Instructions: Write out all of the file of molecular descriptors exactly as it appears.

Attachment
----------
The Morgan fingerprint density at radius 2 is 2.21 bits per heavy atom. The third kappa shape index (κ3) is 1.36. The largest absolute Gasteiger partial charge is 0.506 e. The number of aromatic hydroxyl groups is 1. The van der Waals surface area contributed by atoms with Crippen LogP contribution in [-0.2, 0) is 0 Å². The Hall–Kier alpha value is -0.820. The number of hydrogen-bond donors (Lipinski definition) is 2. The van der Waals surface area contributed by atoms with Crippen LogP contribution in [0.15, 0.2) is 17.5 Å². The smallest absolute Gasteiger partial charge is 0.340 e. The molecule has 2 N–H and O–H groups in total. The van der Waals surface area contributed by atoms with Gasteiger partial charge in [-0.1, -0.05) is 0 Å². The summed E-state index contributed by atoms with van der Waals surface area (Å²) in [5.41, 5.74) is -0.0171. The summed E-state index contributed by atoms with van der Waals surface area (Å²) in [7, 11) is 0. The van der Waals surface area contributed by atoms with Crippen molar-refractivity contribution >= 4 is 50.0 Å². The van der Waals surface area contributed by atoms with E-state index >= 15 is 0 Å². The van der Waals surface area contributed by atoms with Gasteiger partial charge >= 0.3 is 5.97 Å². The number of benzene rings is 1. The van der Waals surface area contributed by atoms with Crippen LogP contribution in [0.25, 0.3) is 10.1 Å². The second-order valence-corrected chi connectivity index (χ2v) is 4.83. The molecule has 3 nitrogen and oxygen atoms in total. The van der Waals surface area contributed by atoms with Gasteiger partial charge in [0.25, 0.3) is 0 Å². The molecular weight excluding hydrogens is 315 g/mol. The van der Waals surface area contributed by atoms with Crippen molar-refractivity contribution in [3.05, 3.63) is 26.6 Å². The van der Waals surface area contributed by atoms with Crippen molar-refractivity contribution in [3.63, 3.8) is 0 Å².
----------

The Morgan fingerprint density at radius 2 is 2.21 bits per heavy atom. The third kappa shape index (κ3) is 1.36. The largest absolute Gasteiger partial charge is 0.506 e. The number of aromatic hydroxyl groups is 1. The van der Waals surface area contributed by atoms with Crippen LogP contribution in [-0.2, 0) is 0 Å². The Hall–Kier alpha value is -0.820. The number of hydrogen-bond donors (Lipinski definition) is 2. The van der Waals surface area contributed by atoms with Crippen LogP contribution in [0.15, 0.2) is 17.5 Å². The smallest absolute Gasteiger partial charge is 0.340 e. The molecule has 2 N–H and O–H groups in total. The van der Waals surface area contributed by atoms with Gasteiger partial charge in [-0.1, -0.05) is 0 Å². The summed E-state index contributed by atoms with van der Waals surface area (Å²) in [5.41, 5.74) is -0.0171. The summed E-state index contributed by atoms with van der Waals surface area (Å²) in [7, 11) is 0. The van der Waals surface area contributed by atoms with Crippen molar-refractivity contribution >= 4 is 50.0 Å². The van der Waals surface area contributed by atoms with E-state index >= 15 is 0 Å². The van der Waals surface area contributed by atoms with Gasteiger partial charge >= 0.3 is 5.97 Å². The number of benzene rings is 1. The van der Waals surface area contributed by atoms with Crippen LogP contribution in [0.25, 0.3) is 10.1 Å². The second-order valence-corrected chi connectivity index (χ2v) is 4.83. The molecule has 3 nitrogen and oxygen atoms in total. The van der Waals surface area contributed by atoms with Gasteiger partial charge in [0.25, 0.3) is 0 Å². The molecular weight excluding hydrogens is 315 g/mol. The van der Waals surface area contributed by atoms with Crippen molar-refractivity contribution in [3.05, 3.63) is 26.6 Å². The van der Waals surface area contributed by atoms with Crippen molar-refractivity contribution in [3.63, 3.8) is 0 Å².